For years one of my favorite types of photos to take at Milford Lake during our annual family vacation is that of a setting sun. Unlike most other shots that one can create during a weekend getaway out in nature, there’s a temporal quality to sunset shots like this–something that you just can’t capture save for a fleeting moment at the end of day and, perhaps, in the early morning if one is so inclined. Each year my sunset pics look a bit different, and while I wouldn’t go so far as to say that this year’s is better than the rest, it definitely shows evidence of refinement based on what I have done before.
I kept things real simple here in terms of gear: Nikon D750, 50mm lens (yes, the same lens that this blog is named after) and 10-stop ND filter. The camera itself was incidental; one could get almost the same shot with any cheap Nikon or Canon from Walmart. Full frame is not required to get a good sunset shot like this. The most important factors here were weather and composition: the former was basically just happenstance and entirely out of my control, but the latter involved understanding where to place the setting sun and the horizon within the frame and only comes with lots of experimentation, self-reflection, and looking at similar shots from other photographers. I have learned over the years that I enjoy sunsets the most when the sun itself is off-center, roughly along one of the vertical third lines, and the horizon roughly bisects the image. Too much foreground or too much sky tends to have a reductive effect on the photo as a whole, and my favorite sunset shots generally end up with more or less equal parts foreground and background.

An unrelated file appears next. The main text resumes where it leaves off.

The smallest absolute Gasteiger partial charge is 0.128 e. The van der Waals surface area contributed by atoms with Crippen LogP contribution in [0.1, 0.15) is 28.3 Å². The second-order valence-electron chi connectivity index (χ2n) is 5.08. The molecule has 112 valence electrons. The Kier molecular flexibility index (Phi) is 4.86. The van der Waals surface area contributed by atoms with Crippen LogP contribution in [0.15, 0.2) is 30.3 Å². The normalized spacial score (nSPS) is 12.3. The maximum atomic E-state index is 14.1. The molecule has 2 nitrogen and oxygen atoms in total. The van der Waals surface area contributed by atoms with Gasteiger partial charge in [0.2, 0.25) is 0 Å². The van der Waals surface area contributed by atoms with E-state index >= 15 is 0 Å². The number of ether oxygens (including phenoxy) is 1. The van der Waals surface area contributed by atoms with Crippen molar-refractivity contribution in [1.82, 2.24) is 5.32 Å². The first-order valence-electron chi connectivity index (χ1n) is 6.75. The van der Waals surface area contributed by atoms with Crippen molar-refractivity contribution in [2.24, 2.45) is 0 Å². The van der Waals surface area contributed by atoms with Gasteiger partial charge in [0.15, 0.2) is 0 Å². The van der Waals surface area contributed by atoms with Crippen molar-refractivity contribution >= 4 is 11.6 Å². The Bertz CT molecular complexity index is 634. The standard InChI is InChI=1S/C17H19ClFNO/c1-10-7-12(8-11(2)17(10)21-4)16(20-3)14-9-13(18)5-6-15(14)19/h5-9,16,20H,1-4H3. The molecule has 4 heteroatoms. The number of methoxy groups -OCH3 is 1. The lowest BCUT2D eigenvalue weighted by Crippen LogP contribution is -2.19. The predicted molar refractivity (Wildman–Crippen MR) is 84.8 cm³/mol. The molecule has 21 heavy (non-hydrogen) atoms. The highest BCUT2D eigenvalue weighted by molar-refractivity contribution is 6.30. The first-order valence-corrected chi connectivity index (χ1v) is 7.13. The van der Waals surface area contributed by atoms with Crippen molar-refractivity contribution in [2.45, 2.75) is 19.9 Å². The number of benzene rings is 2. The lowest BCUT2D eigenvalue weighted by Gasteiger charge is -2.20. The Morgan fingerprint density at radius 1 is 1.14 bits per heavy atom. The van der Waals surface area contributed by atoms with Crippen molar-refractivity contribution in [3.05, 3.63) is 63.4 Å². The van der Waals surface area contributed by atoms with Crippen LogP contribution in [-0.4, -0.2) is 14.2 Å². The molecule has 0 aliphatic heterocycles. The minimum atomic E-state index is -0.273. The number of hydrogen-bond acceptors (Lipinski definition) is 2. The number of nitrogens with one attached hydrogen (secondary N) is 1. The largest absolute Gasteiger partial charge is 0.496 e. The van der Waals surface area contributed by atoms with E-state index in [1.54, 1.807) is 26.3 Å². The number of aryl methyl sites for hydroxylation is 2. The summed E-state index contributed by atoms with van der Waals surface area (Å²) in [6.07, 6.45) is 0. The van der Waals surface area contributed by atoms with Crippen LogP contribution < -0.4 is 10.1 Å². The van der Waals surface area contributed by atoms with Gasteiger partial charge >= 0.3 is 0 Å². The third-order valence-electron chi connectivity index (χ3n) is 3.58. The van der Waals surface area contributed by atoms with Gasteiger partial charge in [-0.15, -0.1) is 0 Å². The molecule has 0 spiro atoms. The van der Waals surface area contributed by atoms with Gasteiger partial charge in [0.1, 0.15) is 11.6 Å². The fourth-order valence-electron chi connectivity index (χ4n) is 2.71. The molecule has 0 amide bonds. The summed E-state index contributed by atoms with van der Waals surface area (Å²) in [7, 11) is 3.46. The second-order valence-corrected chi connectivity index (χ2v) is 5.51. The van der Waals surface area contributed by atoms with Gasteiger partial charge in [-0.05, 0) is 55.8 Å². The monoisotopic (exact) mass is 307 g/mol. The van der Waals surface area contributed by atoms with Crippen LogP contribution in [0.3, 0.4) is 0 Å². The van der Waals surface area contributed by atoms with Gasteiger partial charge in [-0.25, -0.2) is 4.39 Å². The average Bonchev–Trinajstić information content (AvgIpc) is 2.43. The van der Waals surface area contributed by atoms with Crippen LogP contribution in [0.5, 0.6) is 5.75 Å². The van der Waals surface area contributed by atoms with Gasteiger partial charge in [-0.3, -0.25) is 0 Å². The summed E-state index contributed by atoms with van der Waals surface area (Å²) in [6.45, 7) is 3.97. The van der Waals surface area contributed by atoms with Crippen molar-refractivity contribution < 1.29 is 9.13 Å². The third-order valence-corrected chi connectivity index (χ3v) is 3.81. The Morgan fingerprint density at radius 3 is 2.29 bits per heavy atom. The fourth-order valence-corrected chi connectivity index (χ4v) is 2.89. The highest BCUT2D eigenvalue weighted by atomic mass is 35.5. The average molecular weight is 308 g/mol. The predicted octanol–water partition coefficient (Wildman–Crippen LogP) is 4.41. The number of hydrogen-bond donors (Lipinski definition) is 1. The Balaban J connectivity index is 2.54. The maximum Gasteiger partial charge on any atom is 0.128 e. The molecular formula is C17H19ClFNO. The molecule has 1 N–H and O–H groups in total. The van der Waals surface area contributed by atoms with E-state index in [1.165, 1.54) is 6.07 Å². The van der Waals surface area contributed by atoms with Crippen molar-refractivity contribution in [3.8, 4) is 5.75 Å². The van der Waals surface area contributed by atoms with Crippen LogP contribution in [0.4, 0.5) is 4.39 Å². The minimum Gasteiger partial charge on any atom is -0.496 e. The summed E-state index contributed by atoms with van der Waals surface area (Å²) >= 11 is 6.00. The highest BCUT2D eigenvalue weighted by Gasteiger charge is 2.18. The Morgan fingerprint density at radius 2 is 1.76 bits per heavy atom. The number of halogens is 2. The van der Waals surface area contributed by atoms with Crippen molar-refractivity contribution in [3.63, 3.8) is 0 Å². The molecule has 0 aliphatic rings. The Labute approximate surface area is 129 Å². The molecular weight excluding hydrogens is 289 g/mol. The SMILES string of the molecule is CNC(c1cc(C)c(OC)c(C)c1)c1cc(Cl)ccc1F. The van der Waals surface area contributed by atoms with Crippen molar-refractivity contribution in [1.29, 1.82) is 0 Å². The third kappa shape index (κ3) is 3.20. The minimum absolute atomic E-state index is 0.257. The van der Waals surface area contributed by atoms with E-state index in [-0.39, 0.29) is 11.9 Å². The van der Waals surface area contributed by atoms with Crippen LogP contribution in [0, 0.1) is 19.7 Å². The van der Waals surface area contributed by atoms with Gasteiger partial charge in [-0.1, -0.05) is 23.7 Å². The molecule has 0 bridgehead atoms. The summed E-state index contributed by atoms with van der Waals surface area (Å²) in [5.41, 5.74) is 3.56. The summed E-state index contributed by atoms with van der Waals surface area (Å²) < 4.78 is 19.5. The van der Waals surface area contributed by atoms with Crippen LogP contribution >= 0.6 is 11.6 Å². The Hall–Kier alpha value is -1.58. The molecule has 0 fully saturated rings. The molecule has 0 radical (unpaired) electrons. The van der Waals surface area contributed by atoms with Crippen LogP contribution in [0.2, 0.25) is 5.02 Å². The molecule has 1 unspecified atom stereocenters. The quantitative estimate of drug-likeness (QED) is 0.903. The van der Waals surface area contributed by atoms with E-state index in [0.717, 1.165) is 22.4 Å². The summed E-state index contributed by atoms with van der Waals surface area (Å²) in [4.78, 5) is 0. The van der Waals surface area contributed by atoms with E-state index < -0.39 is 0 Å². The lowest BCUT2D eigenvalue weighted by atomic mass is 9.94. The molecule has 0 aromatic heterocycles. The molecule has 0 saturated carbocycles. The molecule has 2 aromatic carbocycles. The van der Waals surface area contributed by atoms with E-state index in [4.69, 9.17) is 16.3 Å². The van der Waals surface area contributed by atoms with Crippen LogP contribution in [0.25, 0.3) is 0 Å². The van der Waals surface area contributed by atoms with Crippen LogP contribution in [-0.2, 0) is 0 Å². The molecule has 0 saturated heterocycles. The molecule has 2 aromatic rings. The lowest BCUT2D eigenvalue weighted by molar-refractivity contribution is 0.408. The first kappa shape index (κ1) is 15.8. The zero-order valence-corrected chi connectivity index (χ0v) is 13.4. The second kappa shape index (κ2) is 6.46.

There’s also two other fun elements in this shot that I just enjoy capturing: a silky-smooth lake surface and the brilliant starburst emanating from the setting sun. The former requires a long exposure (hence the 10-stop ND filter) and the latter requires a small aperture and good timing. If the sun is too high or too low you won’t get the points of light, and neither will they appear if your aperture is too wide which is why mobile phones can’t get shots like this. They are stuck at a fixed aperture usually between f/1.8 and f/2.2.
The result is a sunset shot that I am proud of, and one that does a good job of showing the natural beauty of Milford Lake—and hopefully helps show why I enjoy going there so much with my family each year.